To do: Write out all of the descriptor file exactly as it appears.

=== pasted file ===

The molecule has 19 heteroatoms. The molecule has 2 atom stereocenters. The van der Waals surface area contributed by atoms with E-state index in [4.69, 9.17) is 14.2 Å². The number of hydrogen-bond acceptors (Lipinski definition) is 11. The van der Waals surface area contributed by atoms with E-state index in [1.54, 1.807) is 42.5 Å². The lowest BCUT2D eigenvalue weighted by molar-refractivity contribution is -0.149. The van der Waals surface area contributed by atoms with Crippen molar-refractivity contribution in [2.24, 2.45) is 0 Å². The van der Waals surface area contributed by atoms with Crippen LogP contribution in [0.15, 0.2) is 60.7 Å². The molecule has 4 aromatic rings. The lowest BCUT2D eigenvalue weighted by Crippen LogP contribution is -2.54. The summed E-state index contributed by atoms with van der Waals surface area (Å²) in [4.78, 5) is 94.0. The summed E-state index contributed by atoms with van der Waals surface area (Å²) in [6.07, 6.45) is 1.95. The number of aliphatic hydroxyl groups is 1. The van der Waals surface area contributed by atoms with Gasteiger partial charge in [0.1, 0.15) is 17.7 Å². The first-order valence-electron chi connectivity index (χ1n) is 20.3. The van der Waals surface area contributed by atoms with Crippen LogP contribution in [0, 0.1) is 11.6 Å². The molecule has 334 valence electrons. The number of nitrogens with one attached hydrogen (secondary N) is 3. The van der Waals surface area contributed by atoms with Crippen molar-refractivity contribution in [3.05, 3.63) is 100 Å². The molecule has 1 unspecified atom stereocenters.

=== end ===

The molecule has 19 heteroatoms. The molecule has 2 atom stereocenters. The van der Waals surface area contributed by atoms with E-state index in [4.69, 9.17) is 14.2 Å². The number of hydrogen-bond acceptors (Lipinski definition) is 11. The van der Waals surface area contributed by atoms with E-state index in [1.54, 1.807) is 42.5 Å². The lowest BCUT2D eigenvalue weighted by molar-refractivity contribution is -0.149. The van der Waals surface area contributed by atoms with Crippen molar-refractivity contribution in [2.24, 2.45) is 0 Å². The van der Waals surface area contributed by atoms with Crippen LogP contribution in [0.15, 0.2) is 60.7 Å². The molecule has 4 aromatic rings. The lowest BCUT2D eigenvalue weighted by Crippen LogP contribution is -2.54. The summed E-state index contributed by atoms with van der Waals surface area (Å²) in [4.78, 5) is 94.0. The summed E-state index contributed by atoms with van der Waals surface area (Å²) in [6.07, 6.45) is 1.95. The number of aliphatic hydroxyl groups is 1. The van der Waals surface area contributed by atoms with Gasteiger partial charge in [0.1, 0.15) is 17.7 Å². The first-order valence-electron chi connectivity index (χ1n) is 20.3. The van der Waals surface area contributed by atoms with Crippen LogP contribution in [0, 0.1) is 11.6 Å². The molecule has 334 valence electrons. The number of nitrogens with one attached hydrogen (secondary N) is 3. The van der Waals surface area contributed by atoms with Crippen molar-refractivity contribution in [3.05, 3.63) is 100 Å². The molecule has 1 unspecified atom stereocenters.